ye hi samsparshajaa bhogaa duhkkhayonaya eva te |
aadyantavantaha kaunteyane teshu ramate budhaha || 22 ||

For, the pleasures born out of sense contact are only wombs of sorrow. They have a beginning and ending, O son of Kunti. The wise person does not revel in them.

ye : he
hi : for
samsparshajaa : born from sense contact
bhogaa : pleasures
duhkhkhayonaya : wombs of sorrow
eva : only
te : they
aadyantavantaha : have a beginning and ending
kaunteyane : O son of Kunti
teshu : in them
ramate : revel
budhaha : the wise person

Previously, we saw the need for the seeker to turn inward, away from the sense pleasures of the material world. Here, Shri Krishna provides another compelling reason to turn away from sense pleasures. He says, in no uncertain terms, that pleasures born out of sense contact are not really pleasures at all. They are not just sorrow disguised as pleasure, they are “wombs” of sorrow. Which means, a single experience of sense contact sows the seed for multiple sorrows.

For many of us, the period of transition between academic life and work life is when a lot of these seeds are sown. As we start earning money, we automatically seem to find outlets to spend this money. Some develop an attachment to high-end coffee. Some develop an attachment to going to clubs. Some develop a taste for vehicles and so on. If we introspect, we realize that the pleasure obtained by any of these objects is not just fleeting, but results in a chain of sorrow later. Take high-end coffee for instance. The first few times it is quite pleasurable. But later, you cannot do without it.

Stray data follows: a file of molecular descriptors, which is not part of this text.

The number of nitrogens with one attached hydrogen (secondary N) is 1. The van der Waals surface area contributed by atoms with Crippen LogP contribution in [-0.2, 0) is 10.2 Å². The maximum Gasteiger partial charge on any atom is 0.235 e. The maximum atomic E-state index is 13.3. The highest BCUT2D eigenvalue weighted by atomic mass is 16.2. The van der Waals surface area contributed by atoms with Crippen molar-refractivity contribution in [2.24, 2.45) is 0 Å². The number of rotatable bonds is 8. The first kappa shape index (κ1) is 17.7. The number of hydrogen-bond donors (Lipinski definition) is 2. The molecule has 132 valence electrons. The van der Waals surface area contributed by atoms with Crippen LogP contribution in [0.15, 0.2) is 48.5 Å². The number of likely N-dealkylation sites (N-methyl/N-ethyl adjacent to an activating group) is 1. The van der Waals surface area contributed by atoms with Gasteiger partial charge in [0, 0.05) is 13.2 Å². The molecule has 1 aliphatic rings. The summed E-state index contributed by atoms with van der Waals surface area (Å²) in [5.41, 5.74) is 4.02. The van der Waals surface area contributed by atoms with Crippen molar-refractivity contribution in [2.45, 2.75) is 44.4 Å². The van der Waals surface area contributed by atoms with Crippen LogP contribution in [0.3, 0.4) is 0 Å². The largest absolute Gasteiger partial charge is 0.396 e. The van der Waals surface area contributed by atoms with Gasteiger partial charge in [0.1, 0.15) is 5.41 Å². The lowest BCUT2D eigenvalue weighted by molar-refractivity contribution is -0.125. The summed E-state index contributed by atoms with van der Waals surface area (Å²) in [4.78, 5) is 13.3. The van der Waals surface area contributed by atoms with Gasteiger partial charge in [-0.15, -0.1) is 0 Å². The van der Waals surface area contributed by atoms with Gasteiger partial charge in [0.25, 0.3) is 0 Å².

But then, where does the pleasure arise in the first place? The mind is restless without constant sense contact. Depending upon the strength of the vaasanaas that we have cultivated, it experiences a vacuum and rushes out into the material world towards an object in order to fill that vacuum. At the same time, the eternal essence present within us, having identified with the mind, also rushes out into the world. When the sense contact happens, the mind temporarily ceases to move outside and comes into contact with the eternal essence. This results in joy.

So, here is where the mix-up happens. The joy was already inside us, the mind causes us to believe that it is outside us. Furthermore, this joy is short-lived because the mind will again go out into the material world. Then the cycle of sorrow (vacuum) and joy (sense contact) will repeat itself. This is called “samsaara”.

Therefore, Shri Krishna urges us to become wise people and realize that sense contact is not the true source of joy. Next, Shri Krishna goes into the root cause of the mind rushing out into the world.

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